PrideAs said in the words of Mary at the beginning of the novel, "human nature is particularly prone to [pride]" (Volume I, Chapter 5). In the novel, pride prevents the characters from seeing the truth of a situation and from achieving happiness in life. Pride is one of the main barriers that creates an obstacle to Elizabeth and Darcy's marriage. Darcy's pride in his position in society leads him initially to scorn anyone outside of his own social circle. Elizabeth's vanity clouds her judgment, making her prone to think ill of Darcy and to think well of Wickham. In the end, Elizabeth's rebukes of Darcy help him to realize his fault and to change accordingly, as demonstrated in his genuinely friendly treatment of the Gardiners, whom he previously would have scorned because of their low social class. Darcy's letter shows Elizabeth that her judgments were wrong and she realizes that they were based on vanity, not on reason.
PrejudicePride and prejudice are intimately related in the novel. As critic A. Walton Litz comments, "in Pride and Prejudice one cannot equate Darcy with Pride, or Elizabeth with Prejudice; Darcy's pride of place is founded on social prejudice, while Elizabeth's initial prejudice against him is rooted in pride of her own quick perceptions." Darcy, having been brought up in such a way that he began to scorn all those outside his own social circle, must overcome his prejudice in order to see that Elizabeth would be a good wife for him and to win Elizabeth's heart. The overcoming of his prejudice is demonstrated when he treats the Gardiners with great civility. The Gardiners are a much lower class than Darcy, because Mr. Darcy is a lawyer and must practice a trade to earn a living, rather than living off of the interest of an estate as gentlemen do. From the beginning of the novel Elizabeth prides herself on her keen ability for perception. Yet this supposed ability is often lacking, as in Elizabeth's judgments of Darcy and Wickham.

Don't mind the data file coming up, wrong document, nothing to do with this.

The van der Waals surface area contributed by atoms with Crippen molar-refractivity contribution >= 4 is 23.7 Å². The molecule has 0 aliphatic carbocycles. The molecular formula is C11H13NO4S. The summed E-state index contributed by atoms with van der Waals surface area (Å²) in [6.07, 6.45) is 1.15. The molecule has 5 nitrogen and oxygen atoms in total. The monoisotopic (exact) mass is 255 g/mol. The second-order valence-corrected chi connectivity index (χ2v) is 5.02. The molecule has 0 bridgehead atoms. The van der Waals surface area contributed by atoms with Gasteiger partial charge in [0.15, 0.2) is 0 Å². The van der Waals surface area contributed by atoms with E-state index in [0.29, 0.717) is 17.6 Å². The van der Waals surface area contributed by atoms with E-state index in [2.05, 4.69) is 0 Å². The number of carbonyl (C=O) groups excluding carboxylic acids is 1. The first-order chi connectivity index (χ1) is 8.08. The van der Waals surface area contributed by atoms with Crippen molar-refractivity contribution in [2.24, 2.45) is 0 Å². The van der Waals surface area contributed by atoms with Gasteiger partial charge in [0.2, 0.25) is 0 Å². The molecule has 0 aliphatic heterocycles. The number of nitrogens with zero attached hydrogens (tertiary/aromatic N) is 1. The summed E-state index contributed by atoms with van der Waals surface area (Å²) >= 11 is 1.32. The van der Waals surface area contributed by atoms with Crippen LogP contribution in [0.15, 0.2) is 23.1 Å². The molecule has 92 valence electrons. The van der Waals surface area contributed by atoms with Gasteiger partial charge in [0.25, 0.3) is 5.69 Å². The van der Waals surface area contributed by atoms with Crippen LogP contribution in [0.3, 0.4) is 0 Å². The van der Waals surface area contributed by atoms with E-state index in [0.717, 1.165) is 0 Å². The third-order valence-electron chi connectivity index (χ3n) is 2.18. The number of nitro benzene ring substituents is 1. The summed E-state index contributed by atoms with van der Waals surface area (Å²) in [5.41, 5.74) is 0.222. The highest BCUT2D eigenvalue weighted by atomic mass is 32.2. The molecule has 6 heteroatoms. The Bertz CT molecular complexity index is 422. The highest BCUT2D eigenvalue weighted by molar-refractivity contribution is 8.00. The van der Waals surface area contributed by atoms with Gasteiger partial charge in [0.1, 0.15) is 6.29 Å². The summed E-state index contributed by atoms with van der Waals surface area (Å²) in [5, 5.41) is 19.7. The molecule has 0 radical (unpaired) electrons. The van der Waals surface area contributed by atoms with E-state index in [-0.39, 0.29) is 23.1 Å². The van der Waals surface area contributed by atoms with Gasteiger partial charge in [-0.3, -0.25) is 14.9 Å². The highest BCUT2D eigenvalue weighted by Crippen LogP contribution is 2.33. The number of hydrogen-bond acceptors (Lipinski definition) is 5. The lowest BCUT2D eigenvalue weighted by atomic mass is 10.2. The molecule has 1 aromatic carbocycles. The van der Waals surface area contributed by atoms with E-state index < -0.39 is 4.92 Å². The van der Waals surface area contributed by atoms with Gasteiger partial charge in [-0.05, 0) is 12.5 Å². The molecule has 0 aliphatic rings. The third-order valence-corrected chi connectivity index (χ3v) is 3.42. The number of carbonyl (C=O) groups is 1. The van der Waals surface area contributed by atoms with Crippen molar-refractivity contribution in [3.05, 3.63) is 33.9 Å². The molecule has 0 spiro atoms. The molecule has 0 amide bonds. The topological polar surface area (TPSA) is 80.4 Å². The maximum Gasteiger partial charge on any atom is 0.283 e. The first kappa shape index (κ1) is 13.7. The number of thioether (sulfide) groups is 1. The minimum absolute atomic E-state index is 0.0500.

FamilyAusten portrays the family as primarily responsible for the intellectual and moral education of children. Mr. and Mrs. Bennet's failure to provide this education for their daughters leads to the utter shamelessness, foolishness, frivolity, and immorality of Lydia. Elizabeth and Jane have managed to develop virtue and strong characters in spite of the negligence of their parents, perhaps through the help of their studies and the good influence of Mr. and Mrs. Gardiner, who are the only relatives in the novel that take a serious concern in the girls' well-being and provide sound guidance. Elizabeth and Jane are constantly forced to put up with the foolishness and poor judgment of their mother and the sarcastic indifference of their father. Even when Elizabeth advises her father not to allow Lydia to go to Brighton, he ignores the advice because he thinks it would too difficult to deal with Lydia's complaining. The result is the scandal of Lydia's elopement with Wickham.
Women and MarriageAusten is critical of the gender injustices present in 19th century English society. The novel demonstrates how money such as Charlotte need to marry men they are not in love with simply in order to gain financial security. The entailment of the Longbourn estate is an extreme hardship on the Bennet family, and is quite obviously unjust. The entailment of Mr. Bennet's estate leaves his daughters in a poor financial situation which both requires them to marry and makes it more difficult to marry well. Clearly, Austen believes that woman are at least as intelligent and capable as men, and considers their inferior status in society to be unjust. She herself went against convention by remaining single and earning a living through her novels. In her personal letters Austen advises friends only to marry for love. Through the plot of the novel it is clear that Austen wants to show how Elizabeth is able to be happy by refusing to marry for financial purposes and only marrying a man whom she truly loves and esteems.